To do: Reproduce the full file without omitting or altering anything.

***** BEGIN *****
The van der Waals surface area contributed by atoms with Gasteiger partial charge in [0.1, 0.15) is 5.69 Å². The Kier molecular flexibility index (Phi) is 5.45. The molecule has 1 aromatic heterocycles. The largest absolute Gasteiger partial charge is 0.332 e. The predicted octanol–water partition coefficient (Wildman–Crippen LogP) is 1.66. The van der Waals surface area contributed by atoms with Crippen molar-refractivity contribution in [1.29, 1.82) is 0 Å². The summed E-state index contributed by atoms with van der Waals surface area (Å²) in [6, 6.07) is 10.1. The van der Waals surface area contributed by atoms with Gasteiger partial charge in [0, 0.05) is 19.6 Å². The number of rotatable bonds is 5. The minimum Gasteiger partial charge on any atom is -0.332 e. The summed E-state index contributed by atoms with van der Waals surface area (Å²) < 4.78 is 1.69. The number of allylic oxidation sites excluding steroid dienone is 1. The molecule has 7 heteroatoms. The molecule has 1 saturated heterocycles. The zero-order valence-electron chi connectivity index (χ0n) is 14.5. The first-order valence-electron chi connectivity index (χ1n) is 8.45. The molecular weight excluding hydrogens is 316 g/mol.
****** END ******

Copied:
The van der Waals surface area contributed by atoms with Gasteiger partial charge in [0.1, 0.15) is 5.69 Å². The Kier molecular flexibility index (Phi) is 5.45. The molecule has 1 aromatic heterocycles. The largest absolute Gasteiger partial charge is 0.332 e. The predicted octanol–water partition coefficient (Wildman–Crippen LogP) is 1.66. The van der Waals surface area contributed by atoms with Crippen molar-refractivity contribution in [1.29, 1.82) is 0 Å². The summed E-state index contributed by atoms with van der Waals surface area (Å²) in [6, 6.07) is 10.1. The van der Waals surface area contributed by atoms with Gasteiger partial charge in [0, 0.05) is 19.6 Å². The number of rotatable bonds is 5. The minimum Gasteiger partial charge on any atom is -0.332 e. The summed E-state index contributed by atoms with van der Waals surface area (Å²) < 4.78 is 1.69. The number of allylic oxidation sites excluding steroid dienone is 1. The molecule has 7 heteroatoms. The molecule has 1 saturated heterocycles. The zero-order valence-electron chi connectivity index (χ0n) is 14.5. The first-order valence-electron chi connectivity index (χ1n) is 8.45. The molecular weight excluding hydrogens is 316 g/mol.